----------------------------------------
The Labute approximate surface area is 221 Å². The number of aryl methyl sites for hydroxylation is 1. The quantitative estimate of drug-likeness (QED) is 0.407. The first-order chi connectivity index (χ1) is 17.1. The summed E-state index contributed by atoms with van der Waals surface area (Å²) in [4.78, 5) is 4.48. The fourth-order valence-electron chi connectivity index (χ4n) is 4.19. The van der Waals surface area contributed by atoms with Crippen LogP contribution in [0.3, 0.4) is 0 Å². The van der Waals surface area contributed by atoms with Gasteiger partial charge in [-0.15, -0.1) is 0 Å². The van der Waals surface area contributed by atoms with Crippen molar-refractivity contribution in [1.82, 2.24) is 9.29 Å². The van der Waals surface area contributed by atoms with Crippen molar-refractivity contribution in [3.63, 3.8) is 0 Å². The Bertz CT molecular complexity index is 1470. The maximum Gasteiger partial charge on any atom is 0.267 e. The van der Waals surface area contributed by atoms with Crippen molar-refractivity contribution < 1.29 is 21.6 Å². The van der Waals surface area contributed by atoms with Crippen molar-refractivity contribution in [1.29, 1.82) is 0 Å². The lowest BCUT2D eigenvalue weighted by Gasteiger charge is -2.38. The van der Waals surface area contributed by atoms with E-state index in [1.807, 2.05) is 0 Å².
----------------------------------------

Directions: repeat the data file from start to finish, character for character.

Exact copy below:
The Labute approximate surface area is 221 Å². The number of aryl methyl sites for hydroxylation is 1. The quantitative estimate of drug-likeness (QED) is 0.407. The first-order chi connectivity index (χ1) is 17.1. The summed E-state index contributed by atoms with van der Waals surface area (Å²) in [4.78, 5) is 4.48. The fourth-order valence-electron chi connectivity index (χ4n) is 4.19. The van der Waals surface area contributed by atoms with Crippen LogP contribution in [0.3, 0.4) is 0 Å². The van der Waals surface area contributed by atoms with Gasteiger partial charge in [-0.15, -0.1) is 0 Å². The van der Waals surface area contributed by atoms with Crippen molar-refractivity contribution in [1.82, 2.24) is 9.29 Å². The van der Waals surface area contributed by atoms with Crippen molar-refractivity contribution in [3.63, 3.8) is 0 Å². The Bertz CT molecular complexity index is 1470. The maximum Gasteiger partial charge on any atom is 0.267 e. The van der Waals surface area contributed by atoms with Crippen molar-refractivity contribution < 1.29 is 21.6 Å². The van der Waals surface area contributed by atoms with Crippen molar-refractivity contribution in [1.29, 1.82) is 0 Å². The lowest BCUT2D eigenvalue weighted by Gasteiger charge is -2.38. The van der Waals surface area contributed by atoms with E-state index in [1.807, 2.05) is 0 Å².